on the ground to give a blanket for all creatures to find solace from
winter winds. Above it, nature’s motions illustrate the circulation
of life, of spirit and of energy pulsing throughout the wilderness.
As the slope pitched steeper, I noticed my breath quicken and my heart
beat faster. I felt the clean mountain air coursing through my
lungs. A mountaineering trip lets a man’s body know it’s alive.
I think Thoreau said, “I know of no more encouraging fact than the unquestionable
ability of humanity to elevate itself by conscious endeavor.”
As we drew deeper into the wilderness, we undoubtedly elevated ourselves
as we climbed from 8,500 to 9,000 feet and upward still.
The trail led us through hard packed snow. Soon, we reached a
bridge over a frozen stream. On the bridge, the snow rose over
four feet deep. Other backcountry skiers had packed it down.
“Let’s take a picture,” Al said.
After the shot from the “Shutter bug of the Rockies”, we began climbing
hard up a steep grade. My breath drew deep drafts of life-giving
oxygen into my heaving lungs. It’s moments like this that I am
grateful for my existence, for my body and for my ability to ambulate
through this world. I am thankful for the slowness and exertion.
We slogged upward until we hit a ridge that snaked through the trees.
Unexpectedly, it dropped down into a depression, but quickly regained
itself. We worked our way through an aspen grove with more squirrels
chattering at us. Above, a hawk soared across the treetops on his morning
We stopped for a rest in a quiet glen. Unshouldering the packs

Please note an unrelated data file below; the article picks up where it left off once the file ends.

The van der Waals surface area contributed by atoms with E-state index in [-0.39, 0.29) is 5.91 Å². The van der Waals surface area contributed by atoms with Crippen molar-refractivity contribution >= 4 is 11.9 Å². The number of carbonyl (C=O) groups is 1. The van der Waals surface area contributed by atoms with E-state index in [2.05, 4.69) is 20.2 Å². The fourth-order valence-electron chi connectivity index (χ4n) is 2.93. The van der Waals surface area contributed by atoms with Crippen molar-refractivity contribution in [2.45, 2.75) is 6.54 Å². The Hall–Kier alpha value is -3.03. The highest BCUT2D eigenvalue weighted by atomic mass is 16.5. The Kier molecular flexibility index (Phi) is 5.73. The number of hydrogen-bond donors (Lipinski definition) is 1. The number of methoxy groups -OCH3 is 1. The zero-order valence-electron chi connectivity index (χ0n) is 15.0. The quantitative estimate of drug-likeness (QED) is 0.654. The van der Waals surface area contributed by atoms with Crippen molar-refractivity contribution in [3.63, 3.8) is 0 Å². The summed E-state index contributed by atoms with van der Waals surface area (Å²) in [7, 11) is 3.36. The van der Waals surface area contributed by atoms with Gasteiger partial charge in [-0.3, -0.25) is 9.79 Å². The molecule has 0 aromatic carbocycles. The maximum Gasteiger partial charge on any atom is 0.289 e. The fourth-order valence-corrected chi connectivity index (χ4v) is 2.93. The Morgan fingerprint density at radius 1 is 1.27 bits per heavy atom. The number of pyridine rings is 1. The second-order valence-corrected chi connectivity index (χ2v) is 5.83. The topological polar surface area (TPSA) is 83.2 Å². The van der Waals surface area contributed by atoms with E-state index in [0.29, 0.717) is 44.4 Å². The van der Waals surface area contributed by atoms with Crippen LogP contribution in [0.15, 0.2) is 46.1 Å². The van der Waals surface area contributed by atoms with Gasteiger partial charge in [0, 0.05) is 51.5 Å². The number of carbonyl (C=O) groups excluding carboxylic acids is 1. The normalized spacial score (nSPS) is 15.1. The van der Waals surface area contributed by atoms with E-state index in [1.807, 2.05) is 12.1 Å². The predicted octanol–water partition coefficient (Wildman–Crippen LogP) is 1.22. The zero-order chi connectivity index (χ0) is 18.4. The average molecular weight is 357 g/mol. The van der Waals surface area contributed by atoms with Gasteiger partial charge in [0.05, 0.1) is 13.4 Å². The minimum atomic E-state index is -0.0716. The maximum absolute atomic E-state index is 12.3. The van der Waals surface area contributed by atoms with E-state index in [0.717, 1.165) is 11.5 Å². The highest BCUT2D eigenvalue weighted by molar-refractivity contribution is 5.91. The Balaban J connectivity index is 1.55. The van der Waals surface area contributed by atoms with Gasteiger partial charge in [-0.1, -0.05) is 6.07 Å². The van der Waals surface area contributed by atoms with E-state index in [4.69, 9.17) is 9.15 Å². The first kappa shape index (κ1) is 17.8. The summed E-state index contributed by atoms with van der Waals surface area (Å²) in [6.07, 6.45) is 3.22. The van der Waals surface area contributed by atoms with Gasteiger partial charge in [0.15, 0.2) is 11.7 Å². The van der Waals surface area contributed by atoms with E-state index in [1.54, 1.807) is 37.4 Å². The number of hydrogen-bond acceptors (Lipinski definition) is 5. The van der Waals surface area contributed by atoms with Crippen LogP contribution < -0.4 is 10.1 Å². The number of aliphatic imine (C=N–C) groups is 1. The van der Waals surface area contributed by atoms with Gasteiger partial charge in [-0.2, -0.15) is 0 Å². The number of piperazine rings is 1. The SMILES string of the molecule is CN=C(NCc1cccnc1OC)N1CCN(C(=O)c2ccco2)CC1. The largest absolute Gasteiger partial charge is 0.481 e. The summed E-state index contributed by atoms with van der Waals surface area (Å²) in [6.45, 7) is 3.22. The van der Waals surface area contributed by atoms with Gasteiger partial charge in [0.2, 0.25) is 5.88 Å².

gave a sudden relief from the weight on our bodies. A long swig of water
quenched our thirst and slicing up an apple gave us renewed energy.
Thoreau said, “Live in each season as it passes; breathe the air; drink
the drink, taste the fruit, and resign yourself to the influence of
each. Let them be your only diet, drink and botanical medicines. Be
blown on by all the winds. Open all your pores and bathe in all the
tides of nature, in all her streams and oceans, at all seasons.”
“Let’s get this show on the road,” said Al.
“Let me hoist this torture chamber back onto my shoulders,” I said,
“and let’s get going. I figure we can reach the cabin before nightfall.”
Once again, the trail climbed steadily upward. We followed it through
a tunnel of pine trees. My skis swished over the ice crystals
and Al’s snowshoes crunched down on the white carpet with every step.
As we climbed, high mountain peaks jumped up in front of us. The
pines thinned with the altitude as we crossed over 10,000 feet and on
to 11, 000 feet. Big open glades featured burned-out trunks from
long ago. Ahead, 13,209 foot Homestake Peak made its presence
known. It cut like a giant shark’s tooth into a cobalt sky.
Two more hours later brought us into wide open fields of glistening
“Another mile should get us to the cabin,” Al said.
“We’re standing inside a huge mountain basin,” I said. “That big old
13er can’t wait to see us standing at the top tomorrow.”
“I’m ready for some hot chocolate and a nice fire,” said Al.
“Let’s do it, dude,” I said.